Duhaime's Law Dictionary

Attaint of Blood Definition:

The additional personal penalties imposed on the estate of an individual convicted of high treason.

Related Terms: High Treason

In his Third Institutes, Edward Coke wrote of attaint of blood as a pinishment reserved for those convicted of high treasom:

"... first, the forfeiture of all his manors, lands, tenements and hereditaments in fee simple or fee tail of whomsoever they be holden.

"Secondly, his wife to lose her dower.

"Thirdly, he shall lose his cvhildren (for they become base ignoble).

"Fourthly, he shall lose his posterity, for his blood is stained and corrupted, and they cannot inherit to him or any other ancestor.

"Fifthly, all his goods and chattels etc.

"And reason is that his body, lands, goods, posterity etc., shall be torn, pulled asunder and destroyed.... and all of these several punishments are found for treason in holy scripture (Old Testament)."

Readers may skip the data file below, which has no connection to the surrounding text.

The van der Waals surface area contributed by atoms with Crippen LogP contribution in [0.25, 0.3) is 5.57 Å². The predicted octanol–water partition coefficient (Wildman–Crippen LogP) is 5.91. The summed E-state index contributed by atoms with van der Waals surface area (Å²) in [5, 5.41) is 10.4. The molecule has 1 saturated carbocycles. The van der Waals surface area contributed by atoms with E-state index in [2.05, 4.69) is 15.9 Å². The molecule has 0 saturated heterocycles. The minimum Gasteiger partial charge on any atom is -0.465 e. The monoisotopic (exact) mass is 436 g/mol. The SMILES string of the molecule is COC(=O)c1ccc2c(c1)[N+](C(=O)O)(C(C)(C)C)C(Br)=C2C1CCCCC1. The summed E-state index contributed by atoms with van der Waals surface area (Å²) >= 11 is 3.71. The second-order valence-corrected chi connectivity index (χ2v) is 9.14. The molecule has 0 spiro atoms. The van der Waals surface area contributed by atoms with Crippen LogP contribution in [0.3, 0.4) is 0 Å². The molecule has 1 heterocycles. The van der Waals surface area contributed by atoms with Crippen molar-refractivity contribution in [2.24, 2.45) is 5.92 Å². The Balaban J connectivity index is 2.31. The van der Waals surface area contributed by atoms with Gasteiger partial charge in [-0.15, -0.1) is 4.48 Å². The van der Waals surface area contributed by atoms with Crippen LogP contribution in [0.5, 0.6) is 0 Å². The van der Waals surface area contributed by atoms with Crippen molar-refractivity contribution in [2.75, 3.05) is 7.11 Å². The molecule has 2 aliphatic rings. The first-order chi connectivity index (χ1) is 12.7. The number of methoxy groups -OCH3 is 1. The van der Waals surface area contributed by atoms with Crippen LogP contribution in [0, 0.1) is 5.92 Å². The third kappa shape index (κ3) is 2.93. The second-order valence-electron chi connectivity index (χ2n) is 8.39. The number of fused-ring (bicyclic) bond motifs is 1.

In his 1971 article published in the Utah Law Review, G. Williams noted:

"... the nature of the punishment for high treason. The convicted man was hanged, cut down while still alive, castrated, disemboweled, and in some cases, quartered and beheaded.

"In addition, the traitor suffered attaint of blood, which included loss of all manors, lands, tenements, goods, and chattels, as well as loss of claim by his children and their posterity. 6 Although felonies were also punishable by death, the punishments for high treason were considered more severe."


  • Williams, Gerald, King's Peace: Riot Law in Its Historical Perspective, 1971 ULR 240 (1971)

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